By Bonnie Finnerty, Education Director
While not one major network has covered the story, thanks to social media, most people are aware of State Representative Brian Sims’ disgraceful harassment of a peaceful, prayerful, pro-life witness in front of a Philadelphia Planned Parenthood. In his eight minute tirade, which he filmed and posted online, proudly showcasing his bullying of “an old white woman”, the elected official assails her for her “white privilege.” Sims is also white, but apparently he handles his “white privilege” in a morally superior fashion. Or at least that’s his self-perception.
Cambridge English Dictionary defines white privilege as “the fact of people with white skin having advantages in society that other people do not have.”
But what about “birth privilege”? Would that not be defined then as “the fact of people who are allowed to be born having advantages in society that other people (those denied birth) do not have”?
Unlike 61 million babies, Sims was allowed to live and grow inside his mother’s womb until he was ready to breathe his own air. He was small, vulnerable, completely dependent, and completely human right from the moment of conception when his unique combination of DNA, never to be repeated again, came into existence. He didn’t become human, like he didn’t become white. He always was.
He wasn’t his mother’s body, some extension of her like a tooth or birthmark. He was, genetically, an entirely different human being within her body. He was and is her child.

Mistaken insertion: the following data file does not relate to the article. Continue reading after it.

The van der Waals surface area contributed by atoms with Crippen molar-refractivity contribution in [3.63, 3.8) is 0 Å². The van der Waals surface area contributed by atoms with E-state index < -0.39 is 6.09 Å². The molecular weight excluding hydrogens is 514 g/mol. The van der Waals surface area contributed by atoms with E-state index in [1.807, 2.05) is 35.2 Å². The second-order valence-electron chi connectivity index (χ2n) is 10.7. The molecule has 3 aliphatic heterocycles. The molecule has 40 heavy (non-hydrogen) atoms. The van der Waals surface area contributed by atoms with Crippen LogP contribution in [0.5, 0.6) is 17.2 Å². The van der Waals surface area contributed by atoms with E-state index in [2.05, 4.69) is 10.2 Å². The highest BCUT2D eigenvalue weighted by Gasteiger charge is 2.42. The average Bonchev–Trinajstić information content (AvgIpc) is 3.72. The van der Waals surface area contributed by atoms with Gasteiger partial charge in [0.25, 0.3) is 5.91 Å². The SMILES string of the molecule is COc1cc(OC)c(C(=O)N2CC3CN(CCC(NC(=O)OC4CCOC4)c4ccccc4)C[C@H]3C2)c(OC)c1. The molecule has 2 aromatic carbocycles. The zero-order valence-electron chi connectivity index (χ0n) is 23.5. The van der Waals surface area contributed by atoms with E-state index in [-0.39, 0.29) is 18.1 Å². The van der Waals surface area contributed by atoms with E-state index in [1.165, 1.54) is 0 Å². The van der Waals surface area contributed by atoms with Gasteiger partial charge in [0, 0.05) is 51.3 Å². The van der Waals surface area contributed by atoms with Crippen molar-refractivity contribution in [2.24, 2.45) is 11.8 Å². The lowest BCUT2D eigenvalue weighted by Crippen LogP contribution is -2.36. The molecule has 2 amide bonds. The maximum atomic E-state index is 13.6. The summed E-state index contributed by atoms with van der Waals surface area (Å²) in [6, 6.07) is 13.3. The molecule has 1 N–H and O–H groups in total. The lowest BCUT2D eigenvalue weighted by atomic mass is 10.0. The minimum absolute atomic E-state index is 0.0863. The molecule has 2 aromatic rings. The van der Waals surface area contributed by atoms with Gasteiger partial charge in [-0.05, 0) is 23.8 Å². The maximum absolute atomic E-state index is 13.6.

Everyday Sims enjoys the privilege of being born, enabling him to experience liberty and pursue happiness, to seek public office, to speak out for those he feels are under-represented. But not all are so lucky. Birth privilege is perfectly summed up in a now famous statement made by President Ronald Reagan: “I’ve noticed everyone who is for abortion has already been born.”
Those with birth privilege are in the position of power and strength over the weak and defenseless, the pre-born. So doesn’t that make abortion the ultimate form of bullying?
Sims, a former football player, a youngish lawyer, and an empowered public official, clearly bullies the lone, powerless, older woman. He berates her verbally, mocking her because of her age, race, and faith. He attacks her character by asking how many children she had clothed that day. He calls her a hypocrite. And when she tries to walk away without comment, he follows. And this blatant act of bullying was such a source of pride, he publicized it himself!
Of course, Sims is comfortable lording his physical presence and social status over someone less formidable than he. After all, he advocates for abortion, which does the exact same thing: the strong and empowered refuse to recognize the dignity of those smaller and powerless, and they then proceed to destroy them.
Once we lose respect for the most vulnerable human life, it should come as no surprise that no one is off limits. Not babies. Not the elderly. Not innocent prayerful women. No one. Nothing is sacred.
We can only pray that Brian Sims, like many one-time abortion supporters, repents and has a conversion of heart. Perhaps then, he can use his birth privilege to make this world one in which no human life is ever again bullied to death.